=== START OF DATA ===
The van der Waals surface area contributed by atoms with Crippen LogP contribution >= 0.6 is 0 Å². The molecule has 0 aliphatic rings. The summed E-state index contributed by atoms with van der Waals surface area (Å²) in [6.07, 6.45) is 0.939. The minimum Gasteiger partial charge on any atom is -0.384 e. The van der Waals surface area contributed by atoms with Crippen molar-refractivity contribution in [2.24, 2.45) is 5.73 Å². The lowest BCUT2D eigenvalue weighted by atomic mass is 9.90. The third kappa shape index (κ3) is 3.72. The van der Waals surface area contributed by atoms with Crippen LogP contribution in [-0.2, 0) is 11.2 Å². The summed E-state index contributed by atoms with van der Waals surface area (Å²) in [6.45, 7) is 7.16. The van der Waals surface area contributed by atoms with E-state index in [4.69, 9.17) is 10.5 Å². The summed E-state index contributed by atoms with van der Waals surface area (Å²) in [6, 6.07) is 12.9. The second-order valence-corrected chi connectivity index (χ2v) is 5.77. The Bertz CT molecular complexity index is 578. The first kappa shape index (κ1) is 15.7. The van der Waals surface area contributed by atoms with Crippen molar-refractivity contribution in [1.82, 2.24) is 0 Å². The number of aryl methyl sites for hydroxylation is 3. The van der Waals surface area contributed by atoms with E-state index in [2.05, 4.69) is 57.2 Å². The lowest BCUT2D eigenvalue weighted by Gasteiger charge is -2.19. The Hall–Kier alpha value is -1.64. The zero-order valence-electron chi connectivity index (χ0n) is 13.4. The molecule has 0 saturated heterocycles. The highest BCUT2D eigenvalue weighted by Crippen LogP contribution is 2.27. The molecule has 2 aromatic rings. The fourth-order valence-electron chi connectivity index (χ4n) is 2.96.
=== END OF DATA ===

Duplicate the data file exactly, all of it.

The van der Waals surface area contributed by atoms with Crippen LogP contribution >= 0.6 is 0 Å². The molecule has 0 aliphatic rings. The summed E-state index contributed by atoms with van der Waals surface area (Å²) in [6.07, 6.45) is 0.939. The minimum Gasteiger partial charge on any atom is -0.384 e. The van der Waals surface area contributed by atoms with Crippen molar-refractivity contribution in [2.24, 2.45) is 5.73 Å². The lowest BCUT2D eigenvalue weighted by atomic mass is 9.90. The third kappa shape index (κ3) is 3.72. The van der Waals surface area contributed by atoms with Crippen LogP contribution in [-0.2, 0) is 11.2 Å². The summed E-state index contributed by atoms with van der Waals surface area (Å²) in [6.45, 7) is 7.16. The van der Waals surface area contributed by atoms with E-state index in [4.69, 9.17) is 10.5 Å². The summed E-state index contributed by atoms with van der Waals surface area (Å²) in [6, 6.07) is 12.9. The second-order valence-corrected chi connectivity index (χ2v) is 5.77. The Bertz CT molecular complexity index is 578. The first kappa shape index (κ1) is 15.7. The van der Waals surface area contributed by atoms with Crippen molar-refractivity contribution in [1.82, 2.24) is 0 Å². The number of aryl methyl sites for hydroxylation is 3. The van der Waals surface area contributed by atoms with E-state index in [2.05, 4.69) is 57.2 Å². The lowest BCUT2D eigenvalue weighted by Gasteiger charge is -2.19. The Hall–Kier alpha value is -1.64. The zero-order valence-electron chi connectivity index (χ0n) is 13.4. The molecule has 0 saturated heterocycles. The highest BCUT2D eigenvalue weighted by Crippen LogP contribution is 2.27. The molecule has 2 aromatic rings. The fourth-order valence-electron chi connectivity index (χ4n) is 2.96.